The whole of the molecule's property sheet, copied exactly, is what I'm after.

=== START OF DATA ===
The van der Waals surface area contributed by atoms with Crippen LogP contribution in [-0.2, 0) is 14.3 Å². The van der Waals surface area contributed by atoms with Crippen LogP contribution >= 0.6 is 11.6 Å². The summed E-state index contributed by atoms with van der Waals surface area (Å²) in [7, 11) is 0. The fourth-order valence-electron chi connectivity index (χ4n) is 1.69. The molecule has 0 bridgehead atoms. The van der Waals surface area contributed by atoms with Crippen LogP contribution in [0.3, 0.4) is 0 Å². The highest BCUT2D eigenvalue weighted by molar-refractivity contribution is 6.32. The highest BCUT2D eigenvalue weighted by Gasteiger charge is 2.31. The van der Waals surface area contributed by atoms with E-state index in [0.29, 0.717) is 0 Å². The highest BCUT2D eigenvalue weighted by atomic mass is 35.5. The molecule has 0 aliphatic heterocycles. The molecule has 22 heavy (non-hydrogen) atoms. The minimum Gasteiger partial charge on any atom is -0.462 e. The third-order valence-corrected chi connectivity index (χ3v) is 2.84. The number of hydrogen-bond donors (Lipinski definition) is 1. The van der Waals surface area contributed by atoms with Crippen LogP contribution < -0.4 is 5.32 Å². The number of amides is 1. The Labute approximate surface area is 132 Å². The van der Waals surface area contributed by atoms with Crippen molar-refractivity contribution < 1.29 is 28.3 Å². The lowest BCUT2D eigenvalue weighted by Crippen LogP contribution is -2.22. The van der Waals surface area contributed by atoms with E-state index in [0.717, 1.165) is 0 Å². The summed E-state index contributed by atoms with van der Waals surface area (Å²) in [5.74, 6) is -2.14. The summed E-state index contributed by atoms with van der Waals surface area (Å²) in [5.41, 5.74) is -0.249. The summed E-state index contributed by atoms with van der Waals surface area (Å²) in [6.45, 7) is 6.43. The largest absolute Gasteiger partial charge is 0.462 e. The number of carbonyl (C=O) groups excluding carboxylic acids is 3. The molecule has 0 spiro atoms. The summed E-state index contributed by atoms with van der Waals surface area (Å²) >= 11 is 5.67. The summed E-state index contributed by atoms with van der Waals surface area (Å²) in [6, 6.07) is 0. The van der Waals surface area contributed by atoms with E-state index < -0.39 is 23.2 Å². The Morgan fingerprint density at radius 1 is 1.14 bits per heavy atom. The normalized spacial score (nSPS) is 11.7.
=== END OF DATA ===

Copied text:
The van der Waals surface area contributed by atoms with Crippen LogP contribution in [-0.2, 0) is 14.3 Å². The van der Waals surface area contributed by atoms with Crippen LogP contribution >= 0.6 is 11.6 Å². The summed E-state index contributed by atoms with van der Waals surface area (Å²) in [7, 11) is 0. The fourth-order valence-electron chi connectivity index (χ4n) is 1.69. The molecule has 0 bridgehead atoms. The van der Waals surface area contributed by atoms with Crippen LogP contribution in [0.3, 0.4) is 0 Å². The highest BCUT2D eigenvalue weighted by molar-refractivity contribution is 6.32. The highest BCUT2D eigenvalue weighted by Gasteiger charge is 2.31. The van der Waals surface area contributed by atoms with E-state index in [0.29, 0.717) is 0 Å². The highest BCUT2D eigenvalue weighted by atomic mass is 35.5. The molecule has 0 aliphatic heterocycles. The molecule has 22 heavy (non-hydrogen) atoms. The minimum Gasteiger partial charge on any atom is -0.462 e. The third-order valence-corrected chi connectivity index (χ3v) is 2.84. The number of hydrogen-bond donors (Lipinski definition) is 1. The van der Waals surface area contributed by atoms with Crippen LogP contribution < -0.4 is 5.32 Å². The number of amides is 1. The Labute approximate surface area is 132 Å². The van der Waals surface area contributed by atoms with Crippen molar-refractivity contribution < 1.29 is 28.3 Å². The lowest BCUT2D eigenvalue weighted by Crippen LogP contribution is -2.22. The van der Waals surface area contributed by atoms with E-state index in [0.717, 1.165) is 0 Å². The summed E-state index contributed by atoms with van der Waals surface area (Å²) in [5.74, 6) is -2.14. The summed E-state index contributed by atoms with van der Waals surface area (Å²) in [5.41, 5.74) is -0.249. The summed E-state index contributed by atoms with van der Waals surface area (Å²) in [6.45, 7) is 6.43. The largest absolute Gasteiger partial charge is 0.462 e. The number of carbonyl (C=O) groups excluding carboxylic acids is 3. The molecule has 0 spiro atoms. The summed E-state index contributed by atoms with van der Waals surface area (Å²) >= 11 is 5.67. The summed E-state index contributed by atoms with van der Waals surface area (Å²) in [6, 6.07) is 0. The van der Waals surface area contributed by atoms with E-state index < -0.39 is 23.2 Å². The Morgan fingerprint density at radius 1 is 1.14 bits per heavy atom. The normalized spacial score (nSPS) is 11.7.